Stace England & The Salt Kings

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Stace England hails from southern Illinois in the Great American Midwest, and found his creative footing in Chicago during the early '90s with House Afire, one of the first country/roots bands in what was to become a very vibrant alt-country scene. House Afire enjoyed tremendous fan support, and released one album, "Progress" (Bigwood) in 1992.

England returned to the isolation of rural southern Illinois and recorded a project of aggressive folk material under the name Tecumseh, releasing the well-received "Bearings" (Union) in 1995. His next musical adventure was with the alt/slasher/country-rock outfit Jubilee Songbirds, which released the eclectic "Birds of North America" (Western Front) in 1997. England released his first solo record, "Peach Blossom Special" (Relay) in 1999, and a power pop CD in 2003, "Lovey Dovey ALL the Time" (Gnashville Sounds).

England's concept/historical album "Greetings From Cairo, Illinois" was a culmination of five years of research, hundreds of conversations and "countless hours of general hanging around" in what he describes as "the most fascinating town in America, bar none." The CD traced Cairo's history from 1858 to the present through the Civil War, lynchings, the blues years, civil rights struggles and spectacular decline. England was joined on the CD by top musicians from southern Illinois, Los Angeles and Nashville including alt-country legend Jason Ringenberg of Jason and the Scorchers.  “Greetings From Cairo, Illinois” led to international interest in England’s music and stories from southern Illinois.

With 2007’s “Salt Sex Slaves” England, along with his stellar core band The Salt Kings tackled another bizarre slice of unknown US history weaving true stories of brutal salt production, slave breeding, kidnapped free blacks and murder in a supposed Free State, the Land of Lincoln, into a volatile, provocative Exile On Main St.-ish stew.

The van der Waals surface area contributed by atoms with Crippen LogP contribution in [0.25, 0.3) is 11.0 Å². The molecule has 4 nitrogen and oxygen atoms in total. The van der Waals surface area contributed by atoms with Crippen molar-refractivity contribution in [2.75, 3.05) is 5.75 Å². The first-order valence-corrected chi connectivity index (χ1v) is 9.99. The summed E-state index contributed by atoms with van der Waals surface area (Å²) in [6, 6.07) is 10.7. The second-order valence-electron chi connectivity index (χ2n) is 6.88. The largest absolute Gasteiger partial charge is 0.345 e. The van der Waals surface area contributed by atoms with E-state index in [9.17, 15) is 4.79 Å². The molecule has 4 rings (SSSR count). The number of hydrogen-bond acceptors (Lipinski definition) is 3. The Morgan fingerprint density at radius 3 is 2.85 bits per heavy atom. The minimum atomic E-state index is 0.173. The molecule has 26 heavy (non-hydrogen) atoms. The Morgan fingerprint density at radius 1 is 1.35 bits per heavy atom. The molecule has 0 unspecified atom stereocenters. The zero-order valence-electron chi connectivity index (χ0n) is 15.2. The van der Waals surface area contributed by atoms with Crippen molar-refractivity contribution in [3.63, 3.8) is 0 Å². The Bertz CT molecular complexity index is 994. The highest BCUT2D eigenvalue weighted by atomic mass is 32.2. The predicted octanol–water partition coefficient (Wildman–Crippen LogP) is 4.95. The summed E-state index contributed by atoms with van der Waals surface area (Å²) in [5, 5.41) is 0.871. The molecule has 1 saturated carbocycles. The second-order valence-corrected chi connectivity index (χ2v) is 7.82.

With 2010’s “The Amazing Oscar Micheaux” England and the Salt Kings set their sights on the incredible life story of Metropolis, Illinois born filmmaker Oscar Micheaux.  After leaving Little Egypt he spent time as a Pullman porter, traveling all over the US and as far as South America.  He then became the only African American to homestead a farm near Gregory, South Dakota.  In his isolation he began to pen semi autobiographical novels, starting with The Conquest in 1913 and The Homesteader in 1917.  A small, black owned movie studio approached Micheaux about making the standard short film of the period based on The Homesteader, he instead formed his own film company and wrote, filmed, produced and directed the sprawling epic, The Homesteader in 1919.  It was a sensation in Chicago and other cities. Then, in a direct challenge to D.W. Griffith's racially charged Birth of a Nation Micheaux released his masterpiece, Within Our Gates in 1920.  Audiences were stunned. The film remained lost for almost 60 years until a single copy was discovered in Spain in 1990.  His triumph was the equivalent of making Citizen Kane without any financial backing from Hollywood or other connected sources. Micheaux bested Orson Welles in accomplishment, and by two plus decades, yet he is virtually unknown to most Americans.  The CD was featured on NPR’s Weekend Edition and led to an innovative film festival tour.

Next up:  America, Illinois, songs from a post 911 United States filtered through the lens of the tiny village of America in Pulaski County, Illinois.

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